Electric vehicles (EV) may become quicker to charge as BMW and Porsche have demonstrated technologies to cut recharging times, in a move that could potentially overcome one of the main obstacles to persuading drivers to abandon their internal combustion engines.
Test vehicles demonstrated to the media that most of a charge from a high-power cable could take a few minutes but it would require new infrastructure.
Both car giants are part of the FastCharge consortium, along with Siemens, Allego and Pheonix Contact E-Mobility, which is looking at ways to fast-charge vehicles and develop the infrastructure to support the process.
BMW and Porsche demonstrated similar systems relying on a 450-kilowatt (kW) charger.
Batteries get hot when they charge. EVs use a battery management system which controls how fast the battery charges to prevent overheating.
The new technique uses a cooling system that keeps the battery cells at a consistent temperature, while the charging cables are also kept cool.
Siemens provided a higher voltage supply to test the limits of the power jolt.
Porsche said its test vehicle was equipped with an innovative cooling system but did not explain the technology involved, its price, weight and size.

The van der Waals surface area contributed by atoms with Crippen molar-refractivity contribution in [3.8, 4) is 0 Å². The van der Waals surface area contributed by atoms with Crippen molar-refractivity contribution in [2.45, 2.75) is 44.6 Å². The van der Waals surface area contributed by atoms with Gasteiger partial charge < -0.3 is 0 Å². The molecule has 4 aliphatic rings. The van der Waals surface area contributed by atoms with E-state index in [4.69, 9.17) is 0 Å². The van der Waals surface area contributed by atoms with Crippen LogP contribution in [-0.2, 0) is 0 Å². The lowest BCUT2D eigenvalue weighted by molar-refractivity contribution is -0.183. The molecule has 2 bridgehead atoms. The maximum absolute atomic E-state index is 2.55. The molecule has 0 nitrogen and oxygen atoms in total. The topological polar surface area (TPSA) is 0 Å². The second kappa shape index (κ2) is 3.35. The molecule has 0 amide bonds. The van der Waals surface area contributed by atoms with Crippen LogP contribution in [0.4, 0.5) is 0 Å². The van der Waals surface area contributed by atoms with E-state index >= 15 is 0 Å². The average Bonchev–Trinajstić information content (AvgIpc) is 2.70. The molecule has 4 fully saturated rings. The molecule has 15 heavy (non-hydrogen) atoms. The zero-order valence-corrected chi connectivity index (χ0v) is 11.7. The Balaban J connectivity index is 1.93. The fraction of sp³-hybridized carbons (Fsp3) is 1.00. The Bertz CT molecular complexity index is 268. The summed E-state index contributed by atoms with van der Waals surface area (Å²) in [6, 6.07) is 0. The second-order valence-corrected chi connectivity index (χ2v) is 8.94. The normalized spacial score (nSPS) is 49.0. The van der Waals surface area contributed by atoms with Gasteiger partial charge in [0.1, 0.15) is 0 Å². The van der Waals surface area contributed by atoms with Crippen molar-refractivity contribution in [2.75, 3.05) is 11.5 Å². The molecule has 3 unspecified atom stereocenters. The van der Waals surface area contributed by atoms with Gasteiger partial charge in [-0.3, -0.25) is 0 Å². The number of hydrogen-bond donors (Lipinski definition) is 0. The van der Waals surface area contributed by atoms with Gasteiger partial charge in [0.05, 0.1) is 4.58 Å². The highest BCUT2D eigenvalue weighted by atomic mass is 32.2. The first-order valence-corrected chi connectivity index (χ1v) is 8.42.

The Porsche electric prototype vehicle set a record by charging at 400kW, adding about 100km in range in three minutes. The prototype BMW i3 (pictured) took longer with a 350kW charge. It managed to charge its 57kWh battery from 10 per cent to 80 per cent in 15 minutes.
The 450kW charger is reportedly around 25,000 times faster than most smartphone chargers.
The consortium says it is working on technology compatible with Europe’s Combined Charging System (CCS).
The German charger automatically identifies the battery, but currently, there is only one on the planet.
Electrify America has one charger in California capable of power at up to 350 kW.
It has been asked if the grid can cope with a network of such high-power chargers at once.
Tesla’s fast-vehicle charging is currently offering a maximum of 120kW and it also says it is equipping all Model 3s destined for Europe with a CCS charging port.
Tesla, which is a CCS consortium member, says its superchargers will become available in 2019 but those will purportedly only double existing charging speeds.
Audi’s e-Tron provides an output 150kW and the Jaguar I-Pace is limited to 100kW. The Leaf and Bolt are far slower.
Car manufactures estimate that charging speeds could be quintupled without shortening a battery’s life, which would significantly improve the popularity of electric vehicles.
The BMW i3. Recharging puts many motorists off making the switch to electric. Picture credit: Wikimedia